0 points
    • Liam MaddisonLiam Maddison, 6 years ago

      Perfect! Currently have simplecart on my website, but have been worried about security issues from the start. Snipcart is awesome!

      1 point
  • Toilet WaterToilet Water, 6 years ago

    I used Gumroad when I built neuedist.com. It was super simple. I could take credit cards, coupon codes and manage inventory. No monthly fees either.

    3 points
  • Denis KDenis K, 6 years ago

    http://simplecartjs.org/ Also works, painless integration.

    2 points
  • Gustavo EsquincaGustavo Esquinca, 6 years ago

    stripe.com/checkout

    2 points
  • Ian MortierIan Mortier, 6 years ago

    I'm obviously going to be bias but I would check out Shopify.

    It may end seem a little overkill depending on his needs, but the amount of headaches using a deticated service can avoid could save you a lot of time going back and playing tech support for your client in the future.

    There's a free trial so you could check it out and play around. Like somebody else mentioned already, all of Shopify is based around Liquid, so if you're familiar with Jekyll it should be fairly straightforward to jump in.

    1 point
  • Aymeric G, 6 years ago

    Bison, it works with Statamic - https://builtwithbison.com/

    1 point
  • Ryan StubbsRyan Stubbs, 6 years ago

    I'm no JS expert so just wondered, do any of these in-HTML solutions have any protection against changing the price client-side? For example, would a customer be able to just alter the code, submit the cart and then pay less than the page's price or nothing at all without me having to manually cross-reference the amount paid to the price each time?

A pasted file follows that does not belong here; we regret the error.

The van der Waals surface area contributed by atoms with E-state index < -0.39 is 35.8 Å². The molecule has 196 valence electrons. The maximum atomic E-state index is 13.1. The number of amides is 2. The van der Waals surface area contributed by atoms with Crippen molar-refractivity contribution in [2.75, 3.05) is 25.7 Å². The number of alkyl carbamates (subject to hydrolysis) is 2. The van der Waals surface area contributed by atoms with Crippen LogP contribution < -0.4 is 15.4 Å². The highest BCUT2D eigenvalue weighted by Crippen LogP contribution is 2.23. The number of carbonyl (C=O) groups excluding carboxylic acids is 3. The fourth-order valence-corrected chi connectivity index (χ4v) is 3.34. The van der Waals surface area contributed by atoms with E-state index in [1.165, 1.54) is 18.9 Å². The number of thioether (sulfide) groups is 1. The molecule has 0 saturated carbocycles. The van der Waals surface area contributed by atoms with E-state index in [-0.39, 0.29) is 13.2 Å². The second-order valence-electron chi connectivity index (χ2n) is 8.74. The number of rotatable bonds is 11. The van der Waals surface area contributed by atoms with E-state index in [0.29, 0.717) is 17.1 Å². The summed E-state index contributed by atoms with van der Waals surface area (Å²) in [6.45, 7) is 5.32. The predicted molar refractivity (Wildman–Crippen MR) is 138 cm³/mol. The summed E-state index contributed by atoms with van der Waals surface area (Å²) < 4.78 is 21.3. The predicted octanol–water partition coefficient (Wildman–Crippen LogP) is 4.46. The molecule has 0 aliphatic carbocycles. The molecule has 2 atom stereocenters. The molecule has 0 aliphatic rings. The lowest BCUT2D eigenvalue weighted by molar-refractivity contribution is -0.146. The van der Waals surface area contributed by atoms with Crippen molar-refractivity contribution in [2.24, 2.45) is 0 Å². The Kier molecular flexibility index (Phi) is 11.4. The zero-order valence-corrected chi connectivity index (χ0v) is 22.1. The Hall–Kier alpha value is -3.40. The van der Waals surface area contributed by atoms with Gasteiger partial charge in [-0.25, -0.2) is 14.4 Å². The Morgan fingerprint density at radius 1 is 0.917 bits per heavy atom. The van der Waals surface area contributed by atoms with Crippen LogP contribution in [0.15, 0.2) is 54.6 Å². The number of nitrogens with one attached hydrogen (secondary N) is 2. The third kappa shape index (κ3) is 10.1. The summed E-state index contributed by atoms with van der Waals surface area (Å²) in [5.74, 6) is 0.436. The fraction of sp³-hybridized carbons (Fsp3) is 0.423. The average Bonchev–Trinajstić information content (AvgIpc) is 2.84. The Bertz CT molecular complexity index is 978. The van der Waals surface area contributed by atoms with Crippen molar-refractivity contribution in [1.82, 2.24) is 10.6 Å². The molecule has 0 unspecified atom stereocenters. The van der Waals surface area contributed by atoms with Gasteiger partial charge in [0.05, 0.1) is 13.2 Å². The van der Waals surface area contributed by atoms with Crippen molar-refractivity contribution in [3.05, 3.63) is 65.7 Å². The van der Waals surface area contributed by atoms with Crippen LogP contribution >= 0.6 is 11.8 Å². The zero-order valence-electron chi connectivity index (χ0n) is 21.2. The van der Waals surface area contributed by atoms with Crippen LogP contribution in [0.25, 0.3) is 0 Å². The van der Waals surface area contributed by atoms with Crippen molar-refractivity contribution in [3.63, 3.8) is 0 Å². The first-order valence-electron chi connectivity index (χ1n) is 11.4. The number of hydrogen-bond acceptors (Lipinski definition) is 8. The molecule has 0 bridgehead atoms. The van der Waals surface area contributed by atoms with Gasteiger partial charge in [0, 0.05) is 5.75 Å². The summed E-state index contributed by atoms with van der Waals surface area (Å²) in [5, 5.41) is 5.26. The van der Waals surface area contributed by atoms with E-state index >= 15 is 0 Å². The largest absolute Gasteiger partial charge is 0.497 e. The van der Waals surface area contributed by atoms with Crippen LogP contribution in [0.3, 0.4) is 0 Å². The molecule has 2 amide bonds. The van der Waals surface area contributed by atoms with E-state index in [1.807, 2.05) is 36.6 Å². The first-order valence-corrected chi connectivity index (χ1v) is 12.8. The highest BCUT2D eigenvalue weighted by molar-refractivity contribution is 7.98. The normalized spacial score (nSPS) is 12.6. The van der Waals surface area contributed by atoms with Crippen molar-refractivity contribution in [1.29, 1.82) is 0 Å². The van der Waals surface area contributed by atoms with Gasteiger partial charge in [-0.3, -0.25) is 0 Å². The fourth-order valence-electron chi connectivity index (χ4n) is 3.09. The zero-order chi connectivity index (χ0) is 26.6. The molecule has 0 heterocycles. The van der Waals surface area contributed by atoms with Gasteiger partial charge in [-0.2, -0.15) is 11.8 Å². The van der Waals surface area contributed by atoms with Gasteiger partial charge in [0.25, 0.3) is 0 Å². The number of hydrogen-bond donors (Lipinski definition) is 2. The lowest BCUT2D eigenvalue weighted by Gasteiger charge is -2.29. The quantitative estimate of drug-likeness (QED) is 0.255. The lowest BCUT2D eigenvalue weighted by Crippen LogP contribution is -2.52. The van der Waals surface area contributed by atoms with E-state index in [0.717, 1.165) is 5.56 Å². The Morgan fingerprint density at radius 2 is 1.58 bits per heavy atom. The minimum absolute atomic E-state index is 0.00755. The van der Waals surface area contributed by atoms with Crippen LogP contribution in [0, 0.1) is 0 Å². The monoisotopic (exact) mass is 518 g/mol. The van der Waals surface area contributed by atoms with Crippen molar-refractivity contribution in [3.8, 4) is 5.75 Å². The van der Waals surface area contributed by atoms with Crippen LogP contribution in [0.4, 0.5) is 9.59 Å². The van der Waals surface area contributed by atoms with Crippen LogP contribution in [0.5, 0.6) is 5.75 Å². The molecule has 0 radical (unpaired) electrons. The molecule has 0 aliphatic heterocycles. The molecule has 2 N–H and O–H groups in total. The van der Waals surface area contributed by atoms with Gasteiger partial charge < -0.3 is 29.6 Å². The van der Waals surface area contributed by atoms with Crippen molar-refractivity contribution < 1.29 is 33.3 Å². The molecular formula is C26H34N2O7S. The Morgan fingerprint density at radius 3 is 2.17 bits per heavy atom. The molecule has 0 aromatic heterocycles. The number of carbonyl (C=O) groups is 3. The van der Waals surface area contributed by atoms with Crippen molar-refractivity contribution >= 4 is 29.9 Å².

1 point
  • Steve HickeySteve Hickey, 6 years ago

    If you're already using Jekyll, you might consider giving Shopify a spin. Jekyll's Liquid tag system is derived from Shopify, so you pretty much already know how to work with it. It won't be quite "static" anymore, and there's a monthly price tag attached, but your client should be able to manage the backend on their own once you have everything set up and there will be very little learning curve for you.

    1 point
  • Payment Spring, over 2 years ago

    Payment Spring - mobile payment gateway

    0 points
  • Victor MarkVictor Mark, 6 years ago

    can't believe no one has said www.tictail.com yet

    0 points
  • Tyler WanlassTyler Wanlass, 6 years ago

    Is your client looking to sell physical shipped goods? Do you need a shopping cart or single item checkout?

    0 points
  • Pino CeniccolaPino Ceniccola, 6 years ago

    You can also use the standard PayPal buttons (Buy Now or Add to Cart): http://paypal.github.io/JavaScriptButtons/

    0 points
  • Alaik FAlaik F, 6 years ago

    http://minicartjs.com/

    0 points
  • Max SchultzMax Schultz, 6 years ago

    Paypal. Maybe try: https://github.com/jeffharrell/minicart

    0 points
  • Devan KoshalDevan Koshal, 6 years ago

    Trychec.com

    0 points